VANCOUVER, Canada — By mid-2022, 97% of Afghan citizens could be living in poverty, as the U.N. Development Program (UNDP) projected in September, with increased humanitarian aid in Afghanistan needed more than ever. “Afghanistan is facing an avalanche of hunger and destitution the likes of which I have never seen in my twenty-plus years with the World Food Programme,” said Mary-Ellen McGroarty, World Food Programme (WFP) Country Director in Afghanistan.
The Humanitarian Crisis Post-Taliban
These humanitarian crises come after the Taliban’s governmental takeover in August 2021, which the international community immediately sanctioned for the number of human rights violations they’ve since hoped to enshrine into law. The United States immediately halted its own international aid efforts in Afghanistan through USAID.
Long prior to the Taliban’s takeover, Afghanistan had relied on international humanitarian aid to maintain the semblance of normalcy it had during the last 20 years of war, with an estimated 75% of Afghan governmental expenditures covered by international aid funding in 2020.
This sudden suspension of international humanitarian aid in Afghanistan has seen the country spiral into several crises, with malnutrition and starvation at the forefront as noted by analysts, Center for Strategic and International Studies (CSIS) reports.
The Contemporary Solutions
In the wake of the Taliban’s takeover and its implications, the UNHCR has temporarily expanded operations saying it “will do everything possible to stay and provide” humanitarian aid in Afghanistan in the immediate crisis.
Despite the political demands that saw the sanctions placed on the Taliban government, the U.S. government has provided financial support to the U.N.’s mission of providing humanitarian aid in Afghanistan. The U.S. has been the largest donor to Afghanistan humanitarian assistance programs in 2021, contributing over $425 million, CSIS reports.
Additionally, in January 2022, an additional $308 million in humanitarian aid for Afghanistan was provided by the Biden administration, according to CSIS. However, this is only a stop-gap that will soon no longer be able to withstand as recognized by the WFP.
It appears that Afghanistan needs increased humanitarian aid in Afghanistan to meet the on-the-ground demands of the Afghani people suffering from an increased lower standard of living in the wake of the Taliban’s takeover.
These are three ways the United States and the international community could orient their efforts toward Afghanistan in a way that projects a long-term strategy in both diplomatically dealing with the Taliban and improving the efficacy of international humanitarian aid efforts.
Possible Further Changes
The U.N. Security Council and other analysts have described the sanctions placed on the Taliban government as ineffective and harsh given the country’s historic reliance on aid. The U.N. has mobilized to meet these gaps but is stretched thin.
While placing financial pressure on the Taliban government is seen as necessary to attempt to protect the human rights of its citizenry as well as set an example on the global stage, it should come below humanitarian aid and efforts, treated separately from governmental assistance that Afghanistan previously received.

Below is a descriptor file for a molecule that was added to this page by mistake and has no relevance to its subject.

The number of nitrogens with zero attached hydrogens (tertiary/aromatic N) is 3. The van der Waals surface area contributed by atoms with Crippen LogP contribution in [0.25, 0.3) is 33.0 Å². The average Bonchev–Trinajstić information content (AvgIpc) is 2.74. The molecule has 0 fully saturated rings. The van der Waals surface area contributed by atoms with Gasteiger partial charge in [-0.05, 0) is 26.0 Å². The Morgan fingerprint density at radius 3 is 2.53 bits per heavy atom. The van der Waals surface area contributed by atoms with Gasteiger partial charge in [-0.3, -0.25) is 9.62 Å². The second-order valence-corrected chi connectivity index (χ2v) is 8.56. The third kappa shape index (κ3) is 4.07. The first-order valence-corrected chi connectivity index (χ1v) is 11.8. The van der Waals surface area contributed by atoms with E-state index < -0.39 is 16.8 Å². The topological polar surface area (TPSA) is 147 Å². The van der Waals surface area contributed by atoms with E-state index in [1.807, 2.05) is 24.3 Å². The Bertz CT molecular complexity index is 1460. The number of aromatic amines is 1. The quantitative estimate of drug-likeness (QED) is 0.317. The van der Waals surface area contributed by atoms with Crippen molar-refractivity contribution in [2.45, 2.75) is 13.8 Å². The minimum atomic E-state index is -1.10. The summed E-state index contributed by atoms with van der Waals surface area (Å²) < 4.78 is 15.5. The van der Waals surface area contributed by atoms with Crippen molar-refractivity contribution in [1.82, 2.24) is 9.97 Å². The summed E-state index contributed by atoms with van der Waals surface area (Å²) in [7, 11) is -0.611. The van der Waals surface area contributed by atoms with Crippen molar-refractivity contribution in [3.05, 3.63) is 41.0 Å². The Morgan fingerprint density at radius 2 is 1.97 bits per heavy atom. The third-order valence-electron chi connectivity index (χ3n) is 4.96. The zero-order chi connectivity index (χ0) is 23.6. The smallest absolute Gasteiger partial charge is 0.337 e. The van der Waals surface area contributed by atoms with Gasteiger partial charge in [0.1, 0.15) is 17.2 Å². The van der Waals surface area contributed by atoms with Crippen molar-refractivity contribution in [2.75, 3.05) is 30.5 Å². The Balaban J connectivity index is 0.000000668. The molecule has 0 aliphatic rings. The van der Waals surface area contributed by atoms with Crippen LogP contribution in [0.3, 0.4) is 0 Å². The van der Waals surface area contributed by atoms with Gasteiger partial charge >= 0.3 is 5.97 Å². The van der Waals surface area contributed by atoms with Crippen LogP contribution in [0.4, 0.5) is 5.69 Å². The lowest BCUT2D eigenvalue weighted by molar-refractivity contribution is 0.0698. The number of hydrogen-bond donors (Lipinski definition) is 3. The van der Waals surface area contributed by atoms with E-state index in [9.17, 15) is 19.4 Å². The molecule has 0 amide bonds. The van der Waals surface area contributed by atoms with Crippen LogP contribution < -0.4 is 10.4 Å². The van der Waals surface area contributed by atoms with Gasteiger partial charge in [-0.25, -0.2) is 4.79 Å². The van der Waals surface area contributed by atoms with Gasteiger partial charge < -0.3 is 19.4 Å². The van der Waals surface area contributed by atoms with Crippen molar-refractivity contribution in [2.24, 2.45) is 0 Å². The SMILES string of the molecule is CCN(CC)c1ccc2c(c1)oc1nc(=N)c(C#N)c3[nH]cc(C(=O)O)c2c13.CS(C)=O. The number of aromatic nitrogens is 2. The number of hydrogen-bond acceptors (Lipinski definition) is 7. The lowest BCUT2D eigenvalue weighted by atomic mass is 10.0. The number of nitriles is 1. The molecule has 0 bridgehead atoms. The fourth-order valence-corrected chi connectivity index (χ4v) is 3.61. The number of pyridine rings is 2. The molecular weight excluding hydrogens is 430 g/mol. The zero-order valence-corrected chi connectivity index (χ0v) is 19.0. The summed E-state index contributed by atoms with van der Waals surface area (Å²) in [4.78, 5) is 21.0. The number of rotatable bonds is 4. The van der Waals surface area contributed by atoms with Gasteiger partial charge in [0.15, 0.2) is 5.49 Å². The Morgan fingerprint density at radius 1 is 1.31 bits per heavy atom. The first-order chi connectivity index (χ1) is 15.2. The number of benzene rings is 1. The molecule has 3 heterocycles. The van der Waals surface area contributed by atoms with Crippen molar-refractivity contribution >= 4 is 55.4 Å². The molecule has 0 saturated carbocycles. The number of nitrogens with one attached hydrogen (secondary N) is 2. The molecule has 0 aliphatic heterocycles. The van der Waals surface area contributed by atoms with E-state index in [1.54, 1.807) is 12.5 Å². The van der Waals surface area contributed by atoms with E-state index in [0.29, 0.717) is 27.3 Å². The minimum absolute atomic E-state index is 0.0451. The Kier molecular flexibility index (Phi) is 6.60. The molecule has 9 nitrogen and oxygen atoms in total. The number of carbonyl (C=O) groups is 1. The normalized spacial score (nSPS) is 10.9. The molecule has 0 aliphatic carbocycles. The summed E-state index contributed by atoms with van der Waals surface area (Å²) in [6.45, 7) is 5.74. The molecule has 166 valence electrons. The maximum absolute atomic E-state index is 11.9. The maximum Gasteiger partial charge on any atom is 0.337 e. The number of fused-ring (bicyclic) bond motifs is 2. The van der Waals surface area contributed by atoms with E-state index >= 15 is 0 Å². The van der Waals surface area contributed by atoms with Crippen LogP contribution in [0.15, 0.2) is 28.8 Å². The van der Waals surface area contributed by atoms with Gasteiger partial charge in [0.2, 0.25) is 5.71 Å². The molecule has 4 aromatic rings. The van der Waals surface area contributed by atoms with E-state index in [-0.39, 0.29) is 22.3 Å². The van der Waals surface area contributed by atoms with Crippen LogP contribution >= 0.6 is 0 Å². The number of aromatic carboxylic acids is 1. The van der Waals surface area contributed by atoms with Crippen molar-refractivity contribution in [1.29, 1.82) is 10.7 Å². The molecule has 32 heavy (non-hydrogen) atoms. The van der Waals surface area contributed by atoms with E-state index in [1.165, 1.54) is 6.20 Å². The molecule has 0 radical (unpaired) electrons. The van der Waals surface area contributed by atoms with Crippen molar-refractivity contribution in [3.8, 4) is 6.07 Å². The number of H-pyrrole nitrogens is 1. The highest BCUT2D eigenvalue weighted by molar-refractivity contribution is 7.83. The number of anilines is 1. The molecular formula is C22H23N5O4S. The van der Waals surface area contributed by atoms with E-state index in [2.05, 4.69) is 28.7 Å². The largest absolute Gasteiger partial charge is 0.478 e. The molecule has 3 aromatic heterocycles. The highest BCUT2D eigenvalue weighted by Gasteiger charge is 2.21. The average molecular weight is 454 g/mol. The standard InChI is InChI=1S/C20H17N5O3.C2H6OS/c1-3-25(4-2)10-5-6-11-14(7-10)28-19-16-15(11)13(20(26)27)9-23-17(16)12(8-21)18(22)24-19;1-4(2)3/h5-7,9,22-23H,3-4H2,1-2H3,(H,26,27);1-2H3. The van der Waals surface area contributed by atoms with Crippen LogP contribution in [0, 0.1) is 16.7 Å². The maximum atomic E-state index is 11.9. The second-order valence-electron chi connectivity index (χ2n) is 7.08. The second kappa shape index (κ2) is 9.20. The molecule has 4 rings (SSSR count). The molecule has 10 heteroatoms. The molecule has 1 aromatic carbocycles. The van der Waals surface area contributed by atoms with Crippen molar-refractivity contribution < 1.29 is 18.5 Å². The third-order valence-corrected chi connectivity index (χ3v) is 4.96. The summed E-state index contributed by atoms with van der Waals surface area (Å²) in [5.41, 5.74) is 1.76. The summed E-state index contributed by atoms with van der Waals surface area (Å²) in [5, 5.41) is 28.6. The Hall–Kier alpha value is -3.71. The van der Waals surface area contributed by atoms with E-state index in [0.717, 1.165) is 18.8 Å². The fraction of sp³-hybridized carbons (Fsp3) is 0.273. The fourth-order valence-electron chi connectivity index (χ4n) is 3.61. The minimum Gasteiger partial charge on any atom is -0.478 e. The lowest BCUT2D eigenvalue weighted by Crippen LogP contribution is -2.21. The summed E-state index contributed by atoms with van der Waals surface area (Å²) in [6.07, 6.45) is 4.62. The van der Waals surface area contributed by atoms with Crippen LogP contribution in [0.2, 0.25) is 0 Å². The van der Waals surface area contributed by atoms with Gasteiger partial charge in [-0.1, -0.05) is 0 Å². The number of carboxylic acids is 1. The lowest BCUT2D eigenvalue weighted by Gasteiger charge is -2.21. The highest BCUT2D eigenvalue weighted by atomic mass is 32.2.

Throughout 2022, the U.N. has called for increased international aid efforts in Afghanistan, most recently making a plea for $4.4 billion in funding to provide food, shelter, medical care and other essentials, VOA News reports.
The U.S. and other members of the international community could divert previous international aid efforts to Afghanistan once received by the government toward the U.N., who would then use these funds for the immediate humanitarian efforts needed on the ground. Additionally, the $7 billion of government funds seized from the Afghan central bank by the U.S. could be diverted toward this effort.
Ease and Open up Diplomatic Avenues
While the diplomatic and financial ostracization of the Taliban government has arguable justification judging from their form of governance, not allowing any diplomatic avenues for them to engage with the international community and subsequently concede on some grounds only affects the citizenry they preside over, where members of the U.N. Security Council have called on the international community to “cautiously expand their engagement with the de facto Taliban authorities” and “engage with Afghan stakeholders who have credibility, legitimacy and a good reputation,” as stated in the U.N. press release.
While the Taliban government may be an unsavory partner for much of the international community, opening up a small number of diplomatic avenues for them to engage in the world in exchange for certain stipulations regarding meeting international law could both provide immediate relief for the Afghani people and open up both legal and ideological framework for further reforms in a (hopefully near) future Afghan government, much like recent rapprochement Syria.
Assist Refugees through Multilateral Diplomacy
The number of Afghani refugees has increased in its neighboring countries of Pakistan and Iran following the Taliban’s takeover and the ever-expanding crisis the country has faced since its sanctioning. Therefore, the U.S. and the international community could engage multilaterally with these countries to provide the necessary logistical and financial support to meet this influx of refugees and encourage migration out of Afghanistan. This could minimize the humanitarian crisis and more effectively target the Taliban, rather than the Afghan people.
– Majeed Malhas